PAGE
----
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CRIMINALISATION OF TRIPLE TALAQ: DISSECTING THE CONSTITUTIONAL AND SOCIO-LEGAL ASPECTS


Spandana Reddy Bommu



1. ABSTRACT


Talaq-e-biddat has been an element of terrible discrimination and subjugation for women of the Muslim community. As a consequence of this tradition, a marriage can be unilaterally ended at the husband's discretion. Since the judiciary has found the practice inappropriate with specific caveats on multiple instances, the legislative tendency has shifted against it. The Indian Supreme court ruled in Shayara Bano vs. Union of India that this practice was unconstitutional. The "Muslim Women (Protection of Rights on Marriage) Bill, 2017" was introduced in Parliament, declaring the practice unconstitutional. The proposal also deems the practice a non-bailable and cognisable offence with a three-year prison sentence. This researcher examines the law extensively and find that criminalising domestic conduct would negatively affect the sacrament of marriage. Even though the Bill may outlaw triple talaq, it appears uncertain that it will adequately fulfil its goal of preserving married Muslim women's rights in the process. The researcher proposes an alternative approach that might attain Bill's goal while addressing its inadequacies.


KEYWORDS: Talaq-e-biddat; Muslim; Criminalisation; Women; Marriage.


2. INTRODUCTION:


Marriage according to Muslim law is both a sacred commitment and contract[1]. It is a sanctified entity that has existed since the beginning as a deed of ibadat (worship) or piety. The right to divorce is a fundamental implication of the right to marry. As marriage is seen as holy, its dissolution is socially wrong. Talaq (separation by the husband at his will and without the interference of a court[2]) was declared by Prophet Muhammad to be the most loathsome of all authorised practices before God.[3]


The talaq-e-biddat, simultaneous and irreversible divorce ('triple talaq'), is one of the methods for dissolving a marriage in Muslim laws. It is uttered by repeating the word talaq three times in immediate proximity or even in the same breath.[4] A legitimate talaq does not necessitate any unique terminology, except that the terms stated should unambiguously reflect the husband's decision to terminate the marriage. When the rejection was expressed at the time of the wife's tuhr (the period between menstruations), and the spouse had no intimacy with her at that period, it is definitive and irreversible.[5]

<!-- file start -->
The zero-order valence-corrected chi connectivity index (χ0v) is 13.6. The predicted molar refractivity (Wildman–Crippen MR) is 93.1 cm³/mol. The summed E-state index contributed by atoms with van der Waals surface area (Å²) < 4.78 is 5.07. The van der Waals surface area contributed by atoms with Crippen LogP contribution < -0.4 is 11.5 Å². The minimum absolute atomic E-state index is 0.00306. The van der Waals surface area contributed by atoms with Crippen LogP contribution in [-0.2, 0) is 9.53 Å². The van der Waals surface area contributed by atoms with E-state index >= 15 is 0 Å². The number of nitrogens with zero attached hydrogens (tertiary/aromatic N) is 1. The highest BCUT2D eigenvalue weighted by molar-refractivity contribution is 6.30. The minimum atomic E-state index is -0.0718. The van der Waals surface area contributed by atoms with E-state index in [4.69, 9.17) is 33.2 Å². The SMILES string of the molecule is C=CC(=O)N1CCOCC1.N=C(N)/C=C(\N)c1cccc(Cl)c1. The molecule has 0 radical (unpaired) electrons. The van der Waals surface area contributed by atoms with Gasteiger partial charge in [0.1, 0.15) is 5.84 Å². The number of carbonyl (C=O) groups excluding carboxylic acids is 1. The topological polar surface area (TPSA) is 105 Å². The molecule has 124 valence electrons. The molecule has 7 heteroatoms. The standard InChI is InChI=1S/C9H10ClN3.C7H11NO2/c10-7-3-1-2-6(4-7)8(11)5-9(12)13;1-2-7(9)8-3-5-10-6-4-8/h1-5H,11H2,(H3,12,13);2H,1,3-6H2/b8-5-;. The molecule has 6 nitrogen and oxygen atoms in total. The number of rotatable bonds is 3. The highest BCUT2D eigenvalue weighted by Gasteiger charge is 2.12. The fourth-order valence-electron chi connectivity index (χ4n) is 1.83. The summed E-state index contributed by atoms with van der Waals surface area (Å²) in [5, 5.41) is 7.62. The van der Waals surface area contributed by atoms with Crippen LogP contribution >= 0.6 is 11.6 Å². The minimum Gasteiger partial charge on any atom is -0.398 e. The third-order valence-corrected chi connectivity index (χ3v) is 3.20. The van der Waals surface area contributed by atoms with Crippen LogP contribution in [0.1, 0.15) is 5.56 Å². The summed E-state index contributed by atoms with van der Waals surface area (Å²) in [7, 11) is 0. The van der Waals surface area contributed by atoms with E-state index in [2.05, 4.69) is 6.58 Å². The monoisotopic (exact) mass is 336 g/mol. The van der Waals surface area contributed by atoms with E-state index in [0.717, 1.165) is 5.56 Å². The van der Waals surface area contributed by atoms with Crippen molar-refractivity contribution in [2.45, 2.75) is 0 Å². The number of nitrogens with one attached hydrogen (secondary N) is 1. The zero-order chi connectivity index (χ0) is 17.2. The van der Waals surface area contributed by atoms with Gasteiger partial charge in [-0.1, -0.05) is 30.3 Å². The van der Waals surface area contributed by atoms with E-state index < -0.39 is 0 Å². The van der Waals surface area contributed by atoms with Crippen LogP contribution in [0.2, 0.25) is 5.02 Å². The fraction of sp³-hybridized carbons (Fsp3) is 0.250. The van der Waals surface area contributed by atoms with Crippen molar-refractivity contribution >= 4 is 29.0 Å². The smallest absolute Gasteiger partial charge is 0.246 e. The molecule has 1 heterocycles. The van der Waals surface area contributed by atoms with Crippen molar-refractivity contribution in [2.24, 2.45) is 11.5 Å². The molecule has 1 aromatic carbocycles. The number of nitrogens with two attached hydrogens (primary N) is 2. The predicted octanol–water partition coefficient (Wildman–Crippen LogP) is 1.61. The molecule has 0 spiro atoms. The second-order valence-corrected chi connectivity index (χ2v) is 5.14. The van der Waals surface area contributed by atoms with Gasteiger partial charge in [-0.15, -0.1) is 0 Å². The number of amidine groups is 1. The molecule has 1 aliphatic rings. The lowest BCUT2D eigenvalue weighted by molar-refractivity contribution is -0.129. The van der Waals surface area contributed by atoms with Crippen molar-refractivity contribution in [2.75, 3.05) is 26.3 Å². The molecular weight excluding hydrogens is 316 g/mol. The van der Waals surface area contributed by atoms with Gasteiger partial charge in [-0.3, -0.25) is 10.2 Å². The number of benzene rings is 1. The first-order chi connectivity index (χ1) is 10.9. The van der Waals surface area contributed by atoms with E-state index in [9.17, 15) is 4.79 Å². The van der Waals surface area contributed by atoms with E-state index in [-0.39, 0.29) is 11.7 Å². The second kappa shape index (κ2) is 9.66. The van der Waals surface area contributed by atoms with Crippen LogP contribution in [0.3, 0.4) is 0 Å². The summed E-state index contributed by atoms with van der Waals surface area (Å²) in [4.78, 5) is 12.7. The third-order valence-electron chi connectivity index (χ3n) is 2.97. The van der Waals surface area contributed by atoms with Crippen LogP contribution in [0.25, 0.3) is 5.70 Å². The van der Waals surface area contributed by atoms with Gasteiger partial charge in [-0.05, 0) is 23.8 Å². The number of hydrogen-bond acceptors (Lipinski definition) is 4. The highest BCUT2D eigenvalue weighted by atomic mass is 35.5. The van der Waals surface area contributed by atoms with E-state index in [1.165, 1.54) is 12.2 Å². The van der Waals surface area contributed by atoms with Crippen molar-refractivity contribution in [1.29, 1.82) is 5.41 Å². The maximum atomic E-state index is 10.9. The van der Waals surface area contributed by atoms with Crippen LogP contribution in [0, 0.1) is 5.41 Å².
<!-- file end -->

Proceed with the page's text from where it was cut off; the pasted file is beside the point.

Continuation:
Considering its immediate and irreversible character, triple talaq has traditionally been a subject of grave unfairness to Muslim women. After the Lower House enacted the "Muslim Women (Protection of Rights on Marriage) Bill, 2017 ('the Bill,')" proclaiming the practice void and rendering it a criminal offence, the debate heated up even more.[6] The Bill, which recommended making the simple utterance of triple talaq a cognisable and non-bailable offence, was received with substantial resistance because it could be misused.[7] The restriction of an individual's freedom by detaining him for making such an assertion enhances primary criminal and constitutional considerations. As a result, it's critical to think about these difficulties.


2.CRIMINALISATION OF TRIPLE TALAQ: DISSECTING THE CONSTITUTIONAL ASPECTS


When it pertains to divorce, the Indian legal system has a heterogeneous perspective, which means there are multiple e to get it within various marriage laws, contrary to the universal civil code found in other parts of the world. In India, divorce law at present is governed by six significant statutes. The Hindu Marriage Act (HMA) of 1955 governs Sikhs, Jains, Buddhists, and Hindus. In contrast, Muslims follow the Dissolution of Muslim Marriages Act (DMMA) of 1939, Parsis follow the Parsi Marriage and Divorce Act (PMDA) of 1936, and Christians follow the "Indian Divorce Act (IDA) of 1869. The Special Marriage Act (SMA) of 1956, the 5th enactment, serves all valid weddings that don't come under the ambit of the preceding Acts or those who intend to follow the SMA.


2.1 HISTORY OF TRIPLE TALAQ